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Possible Strike For U.A.W.

Monday, September 24, 2007

The United Auto Workers Union might go on strike for the first time since 1970, according to the New York Times:

The United Automobile Workers union, in an unexpected move late Sunday night, set a strike deadline of this morning in negotiations with General Motors.

The action signaled that there had been a major snag in talks that had appeared to be heading toward a new contract. The U.A.W. set a deadline of 11 a.m. Eastern time, the first such move since its contract with G.M. expired nine days ago.

The Times further reported:

Union officials criticized G.M. for continuing to pay bonus compensation to its executives, while pressing U.A.W. members to make concessions. (G.M. did not pay cash bonuses to its top officials last year, but gave them stock awards and other perquisites.)

“This is our reward,” said Cal Rapson, a union vice president and director of the union’s G.M. Department, adding that G.M. was demanding that “our members accept a reduced standard of living.”

But as always workers (as well as management) want to avoid strikes at all cost, their last (non-national) strike back in 1998:

lasted seven weeks and shut down nearly all of G.M.’s operations in North America. G.M., which had 31 percent of the American market before the strike, has never recovered — it now has less than one-quarter of the American market.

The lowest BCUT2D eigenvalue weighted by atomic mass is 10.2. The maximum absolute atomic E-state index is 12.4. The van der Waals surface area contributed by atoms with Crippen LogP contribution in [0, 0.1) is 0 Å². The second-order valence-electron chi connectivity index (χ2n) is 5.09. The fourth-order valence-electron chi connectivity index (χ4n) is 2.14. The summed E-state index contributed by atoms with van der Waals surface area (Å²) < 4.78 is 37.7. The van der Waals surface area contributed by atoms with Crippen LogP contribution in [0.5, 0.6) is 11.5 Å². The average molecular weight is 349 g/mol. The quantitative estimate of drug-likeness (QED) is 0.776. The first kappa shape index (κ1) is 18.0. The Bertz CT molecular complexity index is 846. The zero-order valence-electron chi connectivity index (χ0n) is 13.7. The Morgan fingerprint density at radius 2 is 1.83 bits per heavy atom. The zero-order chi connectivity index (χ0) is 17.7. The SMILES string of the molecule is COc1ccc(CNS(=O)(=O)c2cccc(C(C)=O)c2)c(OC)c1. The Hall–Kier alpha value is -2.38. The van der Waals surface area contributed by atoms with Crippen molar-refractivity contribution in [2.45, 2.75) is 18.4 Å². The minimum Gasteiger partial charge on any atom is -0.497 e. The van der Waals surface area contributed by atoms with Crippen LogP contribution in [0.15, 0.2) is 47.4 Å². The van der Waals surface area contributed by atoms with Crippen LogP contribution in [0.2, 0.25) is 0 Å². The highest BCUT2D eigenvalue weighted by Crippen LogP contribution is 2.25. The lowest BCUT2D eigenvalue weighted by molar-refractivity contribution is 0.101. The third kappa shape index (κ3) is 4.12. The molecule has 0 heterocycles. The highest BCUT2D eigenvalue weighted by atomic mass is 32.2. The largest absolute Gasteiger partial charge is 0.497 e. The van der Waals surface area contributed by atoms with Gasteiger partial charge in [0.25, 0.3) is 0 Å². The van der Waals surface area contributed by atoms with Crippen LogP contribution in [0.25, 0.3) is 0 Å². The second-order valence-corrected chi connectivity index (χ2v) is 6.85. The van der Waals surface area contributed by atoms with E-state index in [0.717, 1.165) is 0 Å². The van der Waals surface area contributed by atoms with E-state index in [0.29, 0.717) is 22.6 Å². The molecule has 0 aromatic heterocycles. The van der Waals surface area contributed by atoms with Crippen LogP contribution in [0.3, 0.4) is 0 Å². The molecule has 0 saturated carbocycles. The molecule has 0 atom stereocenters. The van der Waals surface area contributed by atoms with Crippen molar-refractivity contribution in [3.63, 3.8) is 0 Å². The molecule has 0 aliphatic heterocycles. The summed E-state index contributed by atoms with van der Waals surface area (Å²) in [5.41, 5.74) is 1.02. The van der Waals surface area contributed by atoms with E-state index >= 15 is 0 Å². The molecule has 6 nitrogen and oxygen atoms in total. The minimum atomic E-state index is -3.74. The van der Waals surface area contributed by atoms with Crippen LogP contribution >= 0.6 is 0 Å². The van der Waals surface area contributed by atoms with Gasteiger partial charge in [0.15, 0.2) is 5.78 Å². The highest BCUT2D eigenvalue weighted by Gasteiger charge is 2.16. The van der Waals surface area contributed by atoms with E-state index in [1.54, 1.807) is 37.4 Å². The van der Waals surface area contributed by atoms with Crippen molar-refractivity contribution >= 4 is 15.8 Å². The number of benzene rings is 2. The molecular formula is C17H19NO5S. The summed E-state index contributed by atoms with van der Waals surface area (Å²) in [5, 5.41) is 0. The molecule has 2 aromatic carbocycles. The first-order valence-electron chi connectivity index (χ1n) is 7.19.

Analysts had widely predicted that G.M. and the U.A.W. would avoid a strike. By setting a strike deadline, the U.A.W. is wielding the single most dramatic threat that it can make against an auto company.

In a press release U.A.W. President Ron Gettelfinger stated:

 “We’re shocked and disappointed that General Motors has failed to recognize and appreciate what our membership has contributed during the past four years…Since 2003 our members have made extraordinary efforts every time the company came to us with a problem: the corporate restructuring, the attrition plan, the Delphi bankruptcy, the 2005 health care agreement. In every case, our members went the extra mile to find reasonable solutions.

“Throughout this time period…it has been the dedication of UAW members that has helped GM set new standards for safety, quality and productivity in their manufacturing facilities. And in this current round of bargaining, we did everything possible to negotiate a new contract, including an unprecedented agreement to stay at the bargaining table nine days past the expiration of the previous agreement.”

The press release continues:

“This is our reward: a complete failure by GM to address the reasonable needs and concerns of our members,” said UAW Vice President Cal Rapson, director of the union’s GM Department. “Instead, in 2007 company executives continued to award themselves bonuses while demanding that our members accept a reduced standard of living.

Image From:
United Auto Workers Union 


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